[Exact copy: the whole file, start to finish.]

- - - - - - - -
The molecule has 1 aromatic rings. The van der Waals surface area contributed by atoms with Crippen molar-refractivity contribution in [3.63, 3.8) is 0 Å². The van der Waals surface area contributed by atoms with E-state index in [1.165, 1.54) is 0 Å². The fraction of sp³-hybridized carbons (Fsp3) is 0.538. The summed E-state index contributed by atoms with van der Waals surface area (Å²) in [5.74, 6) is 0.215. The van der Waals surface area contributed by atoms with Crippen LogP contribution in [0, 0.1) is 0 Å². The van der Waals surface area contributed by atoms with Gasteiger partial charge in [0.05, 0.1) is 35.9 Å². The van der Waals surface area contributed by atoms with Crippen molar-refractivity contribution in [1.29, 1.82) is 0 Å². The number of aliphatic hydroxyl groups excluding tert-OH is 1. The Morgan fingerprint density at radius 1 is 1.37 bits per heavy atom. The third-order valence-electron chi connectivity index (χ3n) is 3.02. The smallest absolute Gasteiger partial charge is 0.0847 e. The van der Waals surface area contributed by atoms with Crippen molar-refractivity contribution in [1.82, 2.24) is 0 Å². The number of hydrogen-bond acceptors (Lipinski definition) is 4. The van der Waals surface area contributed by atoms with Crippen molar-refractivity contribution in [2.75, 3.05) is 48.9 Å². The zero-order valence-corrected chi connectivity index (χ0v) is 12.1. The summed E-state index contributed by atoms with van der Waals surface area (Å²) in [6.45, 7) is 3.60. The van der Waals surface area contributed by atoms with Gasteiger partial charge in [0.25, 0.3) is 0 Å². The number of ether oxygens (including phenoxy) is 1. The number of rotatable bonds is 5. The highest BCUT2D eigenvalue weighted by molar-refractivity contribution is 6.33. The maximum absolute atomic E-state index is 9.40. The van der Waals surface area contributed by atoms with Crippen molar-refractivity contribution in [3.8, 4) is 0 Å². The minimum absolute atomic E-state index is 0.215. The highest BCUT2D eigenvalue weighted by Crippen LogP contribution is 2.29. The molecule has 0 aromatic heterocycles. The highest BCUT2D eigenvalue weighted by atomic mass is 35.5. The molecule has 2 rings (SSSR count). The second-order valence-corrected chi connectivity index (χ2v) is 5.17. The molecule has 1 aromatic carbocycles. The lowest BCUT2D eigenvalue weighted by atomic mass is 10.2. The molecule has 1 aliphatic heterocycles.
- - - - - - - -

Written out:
The molecule has 1 aromatic rings. The van der Waals surface area contributed by atoms with Crippen molar-refractivity contribution in [3.63, 3.8) is 0 Å². The van der Waals surface area contributed by atoms with E-state index in [1.165, 1.54) is 0 Å². The fraction of sp³-hybridized carbons (Fsp3) is 0.538. The summed E-state index contributed by atoms with van der Waals surface area (Å²) in [5.74, 6) is 0.215. The van der Waals surface area contributed by atoms with Crippen LogP contribution in [0, 0.1) is 0 Å². The van der Waals surface area contributed by atoms with Gasteiger partial charge in [0.05, 0.1) is 35.9 Å². The van der Waals surface area contributed by atoms with Crippen molar-refractivity contribution in [1.29, 1.82) is 0 Å². The number of aliphatic hydroxyl groups excluding tert-OH is 1. The Morgan fingerprint density at radius 1 is 1.37 bits per heavy atom. The third-order valence-electron chi connectivity index (χ3n) is 3.02. The smallest absolute Gasteiger partial charge is 0.0847 e. The van der Waals surface area contributed by atoms with Crippen molar-refractivity contribution in [1.82, 2.24) is 0 Å². The number of hydrogen-bond acceptors (Lipinski definition) is 4. The van der Waals surface area contributed by atoms with Crippen molar-refractivity contribution in [2.75, 3.05) is 48.9 Å². The zero-order valence-corrected chi connectivity index (χ0v) is 12.1. The summed E-state index contributed by atoms with van der Waals surface area (Å²) in [6.45, 7) is 3.60. The van der Waals surface area contributed by atoms with Gasteiger partial charge in [0.25, 0.3) is 0 Å². The number of ether oxygens (including phenoxy) is 1. The number of rotatable bonds is 5. The highest BCUT2D eigenvalue weighted by molar-refractivity contribution is 6.33. The maximum absolute atomic E-state index is 9.40. The van der Waals surface area contributed by atoms with Crippen molar-refractivity contribution in [3.8, 4) is 0 Å². The minimum absolute atomic E-state index is 0.215. The highest BCUT2D eigenvalue weighted by Crippen LogP contribution is 2.29. The molecule has 0 aromatic heterocycles. The highest BCUT2D eigenvalue weighted by atomic mass is 35.5. The molecule has 2 rings (SSSR count). The second-order valence-corrected chi connectivity index (χ2v) is 5.17. The molecule has 1 aromatic carbocycles. The lowest BCUT2D eigenvalue weighted by atomic mass is 10.2. The molecule has 1 aliphatic heterocycles.